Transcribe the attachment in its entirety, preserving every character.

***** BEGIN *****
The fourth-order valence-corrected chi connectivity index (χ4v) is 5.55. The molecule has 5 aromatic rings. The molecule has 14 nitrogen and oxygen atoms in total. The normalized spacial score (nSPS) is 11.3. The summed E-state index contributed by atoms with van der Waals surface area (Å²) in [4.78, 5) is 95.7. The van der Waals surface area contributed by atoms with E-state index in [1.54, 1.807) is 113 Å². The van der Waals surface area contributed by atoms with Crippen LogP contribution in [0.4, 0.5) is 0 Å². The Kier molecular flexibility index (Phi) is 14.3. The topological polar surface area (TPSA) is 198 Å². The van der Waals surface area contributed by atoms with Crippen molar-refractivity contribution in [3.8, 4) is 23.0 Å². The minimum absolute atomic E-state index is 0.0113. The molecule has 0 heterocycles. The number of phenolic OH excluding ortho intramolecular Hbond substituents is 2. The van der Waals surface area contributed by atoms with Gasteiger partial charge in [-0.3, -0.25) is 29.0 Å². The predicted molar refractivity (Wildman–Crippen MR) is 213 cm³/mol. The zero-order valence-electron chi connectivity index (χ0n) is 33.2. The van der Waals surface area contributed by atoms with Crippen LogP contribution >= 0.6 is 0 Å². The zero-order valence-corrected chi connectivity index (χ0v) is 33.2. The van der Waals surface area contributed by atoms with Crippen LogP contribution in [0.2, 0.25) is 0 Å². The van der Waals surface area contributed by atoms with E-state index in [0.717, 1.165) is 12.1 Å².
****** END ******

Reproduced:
The fourth-order valence-corrected chi connectivity index (χ4v) is 5.55. The molecule has 5 aromatic rings. The molecule has 14 nitrogen and oxygen atoms in total. The normalized spacial score (nSPS) is 11.3. The summed E-state index contributed by atoms with van der Waals surface area (Å²) in [4.78, 5) is 95.7. The van der Waals surface area contributed by atoms with E-state index in [1.54, 1.807) is 113 Å². The van der Waals surface area contributed by atoms with Crippen LogP contribution in [0.4, 0.5) is 0 Å². The Kier molecular flexibility index (Phi) is 14.3. The topological polar surface area (TPSA) is 198 Å². The van der Waals surface area contributed by atoms with Crippen molar-refractivity contribution in [3.8, 4) is 23.0 Å². The minimum absolute atomic E-state index is 0.0113. The molecule has 0 heterocycles. The number of phenolic OH excluding ortho intramolecular Hbond substituents is 2. The van der Waals surface area contributed by atoms with Gasteiger partial charge in [-0.3, -0.25) is 29.0 Å². The predicted molar refractivity (Wildman–Crippen MR) is 213 cm³/mol. The zero-order valence-electron chi connectivity index (χ0n) is 33.2. The van der Waals surface area contributed by atoms with Crippen LogP contribution >= 0.6 is 0 Å². The zero-order valence-corrected chi connectivity index (χ0v) is 33.2. The van der Waals surface area contributed by atoms with Crippen LogP contribution in [0.2, 0.25) is 0 Å². The van der Waals surface area contributed by atoms with E-state index in [0.717, 1.165) is 12.1 Å².